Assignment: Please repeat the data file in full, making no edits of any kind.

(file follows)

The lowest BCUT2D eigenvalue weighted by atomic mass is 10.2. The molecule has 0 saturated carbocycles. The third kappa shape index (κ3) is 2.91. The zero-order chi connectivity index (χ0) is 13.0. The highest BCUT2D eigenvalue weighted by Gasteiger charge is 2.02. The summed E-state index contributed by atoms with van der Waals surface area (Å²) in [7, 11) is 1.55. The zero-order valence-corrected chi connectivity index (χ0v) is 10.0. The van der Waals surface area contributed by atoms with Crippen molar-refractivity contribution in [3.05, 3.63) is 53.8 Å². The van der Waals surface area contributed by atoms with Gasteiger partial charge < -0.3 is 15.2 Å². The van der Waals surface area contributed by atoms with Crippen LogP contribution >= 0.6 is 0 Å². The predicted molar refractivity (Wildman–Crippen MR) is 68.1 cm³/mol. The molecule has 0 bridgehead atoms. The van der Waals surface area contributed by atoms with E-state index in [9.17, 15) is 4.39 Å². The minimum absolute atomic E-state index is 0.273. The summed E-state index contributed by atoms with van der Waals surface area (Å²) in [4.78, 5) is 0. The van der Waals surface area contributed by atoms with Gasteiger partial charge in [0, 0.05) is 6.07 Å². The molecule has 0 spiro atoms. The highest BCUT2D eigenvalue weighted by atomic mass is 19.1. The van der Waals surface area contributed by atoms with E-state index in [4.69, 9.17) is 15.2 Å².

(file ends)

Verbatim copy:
The lowest BCUT2D eigenvalue weighted by atomic mass is 10.2. The molecule has 0 saturated carbocycles. The third kappa shape index (κ3) is 2.91. The zero-order chi connectivity index (χ0) is 13.0. The highest BCUT2D eigenvalue weighted by Gasteiger charge is 2.02. The summed E-state index contributed by atoms with van der Waals surface area (Å²) in [7, 11) is 1.55. The zero-order valence-corrected chi connectivity index (χ0v) is 10.0. The van der Waals surface area contributed by atoms with Crippen molar-refractivity contribution in [3.05, 3.63) is 53.8 Å². The van der Waals surface area contributed by atoms with Gasteiger partial charge < -0.3 is 15.2 Å². The van der Waals surface area contributed by atoms with Crippen LogP contribution >= 0.6 is 0 Å². The predicted molar refractivity (Wildman–Crippen MR) is 68.1 cm³/mol. The molecule has 0 bridgehead atoms. The van der Waals surface area contributed by atoms with E-state index in [9.17, 15) is 4.39 Å². The minimum absolute atomic E-state index is 0.273. The summed E-state index contributed by atoms with van der Waals surface area (Å²) in [4.78, 5) is 0. The van der Waals surface area contributed by atoms with Gasteiger partial charge in [0, 0.05) is 6.07 Å². The molecule has 0 spiro atoms. The highest BCUT2D eigenvalue weighted by atomic mass is 19.1. The van der Waals surface area contributed by atoms with E-state index in [4.69, 9.17) is 15.2 Å².